I was fortunate enough to catch this production, luckily reading about it on a whim as I casually glanced through the acts featured at the 2013 Minnesota Fringe Festival.

The Twin Cities is second only to New York City in the amount of theater seats per capita, and is the third largest theater market in the United States after NYC and Chicago, so quite a few acts will unfortunately roll through town under my radar.  I’ve always enjoyed Minnesota’s bolstering theater scene, and thus I was kicking myself as I perused the Fringe Fest catalogue realizing that it took me until 2013 to finally make it a show.  As I scanned the list of shows for this year, I was quickly drawn to The Theatre Cosmic’s production, Stuck in an Elevator with Patrick Stewart, and I knew that I’d found the show for me.

To be completely honest, I really had no idea what to expect on the day when I walked into the Redeye Theater in downtown Minneapolis for the show.  While I understood the basic premise (below), I was still unsure what type of tone the show would take.

A renowned actor, torn between the London stage and Hollywood, and the sharp but awkward teenager who idolizes him, challenge each other’s hopes and fears amidst the chaos of a sci-fi convention in 1988.

The synopsis doesn’t give too much away, and the title could have us believe that it could be no more than a goofy situational comedy and series of – potentially clichéd – nerdy/geeky exchanges between Patrick Stewart and a stereotypical stock Treekie.  However, I quickly came to realize that notion could not be further from the truth.  While there were many bits of comedy – very clever and funny bits, for that matter – there was so much more in the realm character drama, emotion, and depth throughout the production that really gave the whole thing a truly genuine sense of heart.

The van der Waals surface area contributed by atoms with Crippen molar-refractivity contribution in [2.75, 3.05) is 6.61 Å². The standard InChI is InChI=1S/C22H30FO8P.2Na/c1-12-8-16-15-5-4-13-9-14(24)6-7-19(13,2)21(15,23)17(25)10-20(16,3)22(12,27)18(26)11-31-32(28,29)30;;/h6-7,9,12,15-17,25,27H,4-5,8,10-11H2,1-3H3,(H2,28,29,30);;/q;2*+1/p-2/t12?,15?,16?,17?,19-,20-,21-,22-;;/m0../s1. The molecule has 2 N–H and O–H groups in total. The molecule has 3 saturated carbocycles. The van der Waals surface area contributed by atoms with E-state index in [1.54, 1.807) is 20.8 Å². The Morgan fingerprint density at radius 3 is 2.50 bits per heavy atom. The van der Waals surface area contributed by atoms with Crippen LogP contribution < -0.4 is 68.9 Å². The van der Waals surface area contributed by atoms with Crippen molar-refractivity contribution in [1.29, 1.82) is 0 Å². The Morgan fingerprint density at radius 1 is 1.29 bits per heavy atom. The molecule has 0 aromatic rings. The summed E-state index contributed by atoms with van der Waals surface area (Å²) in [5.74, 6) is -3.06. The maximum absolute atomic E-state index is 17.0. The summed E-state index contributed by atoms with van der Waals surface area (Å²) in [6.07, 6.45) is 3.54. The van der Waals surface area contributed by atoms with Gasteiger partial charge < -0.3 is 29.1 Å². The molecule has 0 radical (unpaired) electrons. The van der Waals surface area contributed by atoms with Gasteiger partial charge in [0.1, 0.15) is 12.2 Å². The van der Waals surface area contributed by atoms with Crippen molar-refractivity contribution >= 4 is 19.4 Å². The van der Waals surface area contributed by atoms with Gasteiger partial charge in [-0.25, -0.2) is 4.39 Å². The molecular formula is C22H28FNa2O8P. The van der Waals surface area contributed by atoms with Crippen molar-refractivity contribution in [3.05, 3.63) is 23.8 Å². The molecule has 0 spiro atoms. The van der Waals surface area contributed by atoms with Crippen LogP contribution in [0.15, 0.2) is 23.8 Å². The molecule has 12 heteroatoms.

It’s well known that Patrick Stewart wasn’t a huge fan, to say the least, of being involved in Star Trek during the first season or two.  He hated being referred “unknown Shakespearian actor,” and felt that the show was beneath what he really hoped to be doing on stage.  Stuck in an Elevator with Patrick Stewart depicts him at that point in his life, addressing Daniel, a diehard fan of the show that Stewart sees as a simple escapist fantasy – all while, as the title implies, stuck in an elevator.

I absolutely loved the message that the escapism implied throughout the play is not only simple childish fantasy, but can provide hope and inspiration to those who may lack the opportunity for these in other forms.  The exchanges between Patrick Stewart and the character of Daniel tackle issues ranging from mental isolationism, emotional abuse, and bullying to integrity of character, redemption, and Shakespeare.

What truly touched me , was how this production demonstrated that something seen as trivial or even childish by some, can truly mean so much to others.  For the character of Daniel, Star Trek gave him the means to believe in himself, and to believe that good can really exist in the world.  This idea can translate to almost anything and apply to nearly anyone. To me, personally, Star Trek represents much of my childhood with my Father who recently passed away earlier this summer, it has translated to my relationship with my wife who shares my passion for all things nerdy, and it continues as a source of hope and optimism for a better world.  Star Trek is not for everyone and I completely understand that – however you do not need to be a Trekkie or Trekker, to appreciate the themes and the ideas conveyed in throughout this show.  It is so much more than a simple Star Trek story – it is a human story.  The same since of meaning and inspiration that Daniel, and that I, myself for that matter, draw Star Trek could apply to a book, an event, a piece of artwork, or an old trinket to someone else.

I believe that the play sold out all of its showings at the Redeye Theater, and I know it has received stellar feedback across the board.  The cast was excellent, the production was outstanding, and I would highly recommend it.  Check out The Theatre Cosmic’s website and their facebook page for more info on this show and their other productions as well – and let’s hope that this cast and crew get another chance to perform in the near future.